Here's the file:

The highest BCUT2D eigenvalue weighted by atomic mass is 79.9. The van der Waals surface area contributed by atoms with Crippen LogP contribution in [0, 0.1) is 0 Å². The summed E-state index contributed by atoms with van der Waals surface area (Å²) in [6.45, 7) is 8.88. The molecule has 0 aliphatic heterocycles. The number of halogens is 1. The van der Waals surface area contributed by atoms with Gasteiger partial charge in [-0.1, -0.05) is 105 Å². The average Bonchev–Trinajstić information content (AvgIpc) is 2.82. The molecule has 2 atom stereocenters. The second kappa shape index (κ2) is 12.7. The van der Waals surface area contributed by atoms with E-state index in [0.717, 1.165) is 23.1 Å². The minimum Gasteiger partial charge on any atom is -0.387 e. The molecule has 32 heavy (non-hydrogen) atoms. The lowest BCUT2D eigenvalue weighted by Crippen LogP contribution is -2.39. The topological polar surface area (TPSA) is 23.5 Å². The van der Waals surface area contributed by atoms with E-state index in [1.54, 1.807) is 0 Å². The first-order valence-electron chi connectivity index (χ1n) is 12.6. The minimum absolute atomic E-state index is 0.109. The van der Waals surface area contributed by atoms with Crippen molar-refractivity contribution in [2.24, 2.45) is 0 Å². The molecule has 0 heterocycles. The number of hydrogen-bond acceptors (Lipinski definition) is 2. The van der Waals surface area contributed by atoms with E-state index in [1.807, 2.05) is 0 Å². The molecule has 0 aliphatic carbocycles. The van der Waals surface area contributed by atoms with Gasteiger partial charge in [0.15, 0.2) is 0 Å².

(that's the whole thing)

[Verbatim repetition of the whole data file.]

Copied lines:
The highest BCUT2D eigenvalue weighted by atomic mass is 79.9. The van der Waals surface area contributed by atoms with Crippen LogP contribution in [0, 0.1) is 0 Å². The summed E-state index contributed by atoms with van der Waals surface area (Å²) in [6.45, 7) is 8.88. The molecule has 0 aliphatic heterocycles. The number of halogens is 1. The van der Waals surface area contributed by atoms with Gasteiger partial charge in [-0.1, -0.05) is 105 Å². The average Bonchev–Trinajstić information content (AvgIpc) is 2.82. The molecule has 2 atom stereocenters. The second kappa shape index (κ2) is 12.7. The van der Waals surface area contributed by atoms with E-state index in [0.717, 1.165) is 23.1 Å². The minimum Gasteiger partial charge on any atom is -0.387 e. The molecule has 32 heavy (non-hydrogen) atoms. The lowest BCUT2D eigenvalue weighted by Crippen LogP contribution is -2.39. The topological polar surface area (TPSA) is 23.5 Å². The van der Waals surface area contributed by atoms with E-state index in [1.54, 1.807) is 0 Å². The first-order valence-electron chi connectivity index (χ1n) is 12.6. The minimum absolute atomic E-state index is 0.109. The van der Waals surface area contributed by atoms with Crippen molar-refractivity contribution in [2.24, 2.45) is 0 Å². The molecule has 0 heterocycles. The number of hydrogen-bond acceptors (Lipinski definition) is 2. The van der Waals surface area contributed by atoms with E-state index in [1.807, 2.05) is 0 Å². The molecule has 0 aliphatic carbocycles. The van der Waals surface area contributed by atoms with Gasteiger partial charge in [0.15, 0.2) is 0 Å².